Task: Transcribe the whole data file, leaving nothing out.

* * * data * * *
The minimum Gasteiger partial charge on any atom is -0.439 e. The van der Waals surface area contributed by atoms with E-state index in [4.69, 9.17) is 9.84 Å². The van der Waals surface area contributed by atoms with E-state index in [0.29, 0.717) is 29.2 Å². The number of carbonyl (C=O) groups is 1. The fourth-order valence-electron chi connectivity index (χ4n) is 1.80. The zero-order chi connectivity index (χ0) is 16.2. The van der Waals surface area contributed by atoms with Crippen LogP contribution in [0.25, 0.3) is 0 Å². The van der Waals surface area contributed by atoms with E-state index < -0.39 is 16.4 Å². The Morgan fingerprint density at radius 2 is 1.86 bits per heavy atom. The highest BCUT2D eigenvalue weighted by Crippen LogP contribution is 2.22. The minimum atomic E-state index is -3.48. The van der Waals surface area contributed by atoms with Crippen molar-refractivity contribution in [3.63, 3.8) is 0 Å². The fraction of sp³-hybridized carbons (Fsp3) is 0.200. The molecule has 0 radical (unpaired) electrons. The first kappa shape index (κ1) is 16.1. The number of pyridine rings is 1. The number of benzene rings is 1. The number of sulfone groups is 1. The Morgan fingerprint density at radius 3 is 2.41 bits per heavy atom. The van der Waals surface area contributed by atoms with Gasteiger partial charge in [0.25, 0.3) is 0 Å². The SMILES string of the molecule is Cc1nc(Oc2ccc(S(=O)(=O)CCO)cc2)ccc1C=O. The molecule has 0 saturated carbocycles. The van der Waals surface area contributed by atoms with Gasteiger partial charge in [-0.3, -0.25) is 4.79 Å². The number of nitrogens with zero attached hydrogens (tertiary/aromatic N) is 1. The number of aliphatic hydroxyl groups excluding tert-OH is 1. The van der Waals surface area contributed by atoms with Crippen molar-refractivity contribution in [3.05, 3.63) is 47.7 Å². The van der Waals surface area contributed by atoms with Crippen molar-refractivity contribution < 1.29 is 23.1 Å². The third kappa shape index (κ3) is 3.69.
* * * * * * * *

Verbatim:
The minimum Gasteiger partial charge on any atom is -0.439 e. The van der Waals surface area contributed by atoms with E-state index in [4.69, 9.17) is 9.84 Å². The van der Waals surface area contributed by atoms with E-state index in [0.29, 0.717) is 29.2 Å². The number of carbonyl (C=O) groups is 1. The fourth-order valence-electron chi connectivity index (χ4n) is 1.80. The zero-order chi connectivity index (χ0) is 16.2. The van der Waals surface area contributed by atoms with Crippen LogP contribution in [0.25, 0.3) is 0 Å². The van der Waals surface area contributed by atoms with E-state index < -0.39 is 16.4 Å². The Morgan fingerprint density at radius 2 is 1.86 bits per heavy atom. The highest BCUT2D eigenvalue weighted by Crippen LogP contribution is 2.22. The minimum atomic E-state index is -3.48. The van der Waals surface area contributed by atoms with Crippen molar-refractivity contribution in [3.63, 3.8) is 0 Å². The fraction of sp³-hybridized carbons (Fsp3) is 0.200. The molecule has 0 radical (unpaired) electrons. The first kappa shape index (κ1) is 16.1. The number of pyridine rings is 1. The number of benzene rings is 1. The number of sulfone groups is 1. The Morgan fingerprint density at radius 3 is 2.41 bits per heavy atom. The van der Waals surface area contributed by atoms with Gasteiger partial charge in [0.25, 0.3) is 0 Å². The SMILES string of the molecule is Cc1nc(Oc2ccc(S(=O)(=O)CCO)cc2)ccc1C=O. The molecule has 0 saturated carbocycles. The van der Waals surface area contributed by atoms with Gasteiger partial charge in [-0.3, -0.25) is 4.79 Å². The number of nitrogens with zero attached hydrogens (tertiary/aromatic N) is 1. The number of aliphatic hydroxyl groups excluding tert-OH is 1. The van der Waals surface area contributed by atoms with Crippen molar-refractivity contribution in [3.05, 3.63) is 47.7 Å². The van der Waals surface area contributed by atoms with Crippen molar-refractivity contribution < 1.29 is 23.1 Å². The third kappa shape index (κ3) is 3.69.